Organizers of the annual pro-life human rights demonstration March for Life announced they will not hold an in-person rally in Washington, D.C., this year, but will hold online events instead on Jan. 29, following the aftermath of the U.S. Capitol riot and because of the ongoing COVID-19 pandemic.
“In light of the fact that we are in the midst of a pandemic which may be peaking, and in view of the heightened pressures that law enforcement officers and others are currently facing in and around the Capitol, this year’s March for Life will look different,” the March for Life said in a statement.
The organizers explained that the change in plan was for “the protection of all of those who participate in the annual March, as well as the many law enforcement personnel and others who work tirelessly each year to ensure a safe and peaceful event.”
The 2021 rally, they said, will take place virtually, and “we are asking all participants to stay home and to join the March virtually.”
March for Life’s President Jeanne Mancini said Christian athlete Tim Tebow is scheduled to deliver a keynote speech, according to The Washington Times.
The annual March for Life began more than four-and-a-half decades ago after the Roe v. Wade ruling.
For the inauguration of President-elect Joe Biden this week, 21,000 National Guard members will be deployed in Washington, D.C., according to USA Today.
On Friday night, authorities arrested a Virginia man, identified as 31-year-old Wesley Beeler, who reportedly drove to a U.S. Capitol security checkpoint with a gun, 500 rounds of ammunition and unauthorized credentials for the presidential inauguration, The Wall Street Journal reported.
Beeler, who was charged with illegal possession of a weapon and ammunition among other crimes, was released on his own recognizance the following day.
He told the Journal that he worked for MVP Protective Services since Jan. 8, and that this company was working with Live Nation Entertainment Inc. to provide security services for media for the presidential inauguration.
The storming of the Capitol on Jan. 6 came as President Trump was delivering his speech at the Save America March at the Ellipse near the White House that was peacefully attended by hundreds of thousands of his supporters. After his speech, thousands walked to the Capitol where a separate planned rally was to be held that afternoon. That event, however, never took place because the riot had already ensued.
In his speech to supporters, the president said Republicans need to “fight much harder.” He also urged them to protest the certification of the election results, which he argues were tainted by fraud.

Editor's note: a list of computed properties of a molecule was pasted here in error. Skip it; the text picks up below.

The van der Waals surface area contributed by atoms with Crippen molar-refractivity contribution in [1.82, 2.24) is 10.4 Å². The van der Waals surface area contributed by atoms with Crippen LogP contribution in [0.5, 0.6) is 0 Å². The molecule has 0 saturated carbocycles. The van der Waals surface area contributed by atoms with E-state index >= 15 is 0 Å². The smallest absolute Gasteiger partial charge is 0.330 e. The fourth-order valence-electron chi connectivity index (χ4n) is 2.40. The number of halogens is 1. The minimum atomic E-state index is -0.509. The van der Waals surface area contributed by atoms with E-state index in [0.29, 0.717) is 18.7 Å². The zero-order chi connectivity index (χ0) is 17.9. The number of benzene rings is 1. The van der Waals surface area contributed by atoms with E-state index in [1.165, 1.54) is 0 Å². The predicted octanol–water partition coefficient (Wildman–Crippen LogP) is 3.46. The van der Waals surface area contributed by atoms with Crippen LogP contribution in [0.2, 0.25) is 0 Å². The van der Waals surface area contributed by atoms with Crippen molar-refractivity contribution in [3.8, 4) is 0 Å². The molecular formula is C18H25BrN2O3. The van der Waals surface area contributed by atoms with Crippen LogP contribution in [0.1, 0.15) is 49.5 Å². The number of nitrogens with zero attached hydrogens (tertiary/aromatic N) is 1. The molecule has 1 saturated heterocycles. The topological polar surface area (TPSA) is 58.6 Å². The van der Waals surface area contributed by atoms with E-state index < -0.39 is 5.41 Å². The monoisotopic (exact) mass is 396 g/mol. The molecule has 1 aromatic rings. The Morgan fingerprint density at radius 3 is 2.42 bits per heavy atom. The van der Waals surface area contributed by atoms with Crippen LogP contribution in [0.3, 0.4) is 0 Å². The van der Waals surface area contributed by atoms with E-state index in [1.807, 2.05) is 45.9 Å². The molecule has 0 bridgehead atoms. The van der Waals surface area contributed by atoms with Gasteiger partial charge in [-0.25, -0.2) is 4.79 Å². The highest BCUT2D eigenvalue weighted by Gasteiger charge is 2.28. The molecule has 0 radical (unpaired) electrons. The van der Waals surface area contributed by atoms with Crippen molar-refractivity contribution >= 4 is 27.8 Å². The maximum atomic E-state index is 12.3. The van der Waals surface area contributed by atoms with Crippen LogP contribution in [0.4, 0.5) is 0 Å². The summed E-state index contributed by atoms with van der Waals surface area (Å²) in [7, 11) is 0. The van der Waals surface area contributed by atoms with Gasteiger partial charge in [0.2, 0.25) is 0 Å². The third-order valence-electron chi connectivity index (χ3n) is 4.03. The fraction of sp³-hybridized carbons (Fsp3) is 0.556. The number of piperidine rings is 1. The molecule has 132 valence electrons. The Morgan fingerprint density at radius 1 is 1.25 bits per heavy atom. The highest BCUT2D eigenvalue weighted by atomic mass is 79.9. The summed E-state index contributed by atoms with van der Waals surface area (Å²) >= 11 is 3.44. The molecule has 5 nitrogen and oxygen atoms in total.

“We’re going to cheer on brave senators and congressmen and women, and we’re probably not going to be cheering so much for some of them. Because you’ll never take back our country with weakness. You have to show strength and you have to be strong.”
Trump added, “I know that everyone here will soon be marching over to the Capitol building to peacefully and patriotically make your voices heard.”
While the president said he would go with his supporters to the Capitol, he didn't, though he encouraged them to “fight like hell” for the country.
“If you don’t fight like hell, you’re not going to have a country anymore,” he said. “Let the weak ones get out,” he went on. “This is a time for strength.”
Trump’s critics argue that the speech incited the violence that resulted in the deaths of five Americans. Investigators said the siege was planned a month ago and was “not just a protest that spiraled out of control,” as CNN reported Thursday. The FBI, the New York Police Department and the U.S. Capitol Police also knew beforehand about the plans for a “war” at the Capitol, as per both The Washington Post and Washington Times.
Pipe bombs that were found at Republican National Committee headquarters and the nearby headquarters of the Democratic National Committee were planted before Trump's speech at the Ellipse.
Those who died at the Capitol include an unarmed woman who was shot by Capitol police, three others who reportedly died from health emergencies, and Capitol police officer Brian D. Sicknick, who died on Jan. 7 after he suffered injuries while responding to the breach. Another Capitol police officer who responded to the riot died by suicide. It’s unknown whether the riot and aftermath contributed to his decision to take his own life.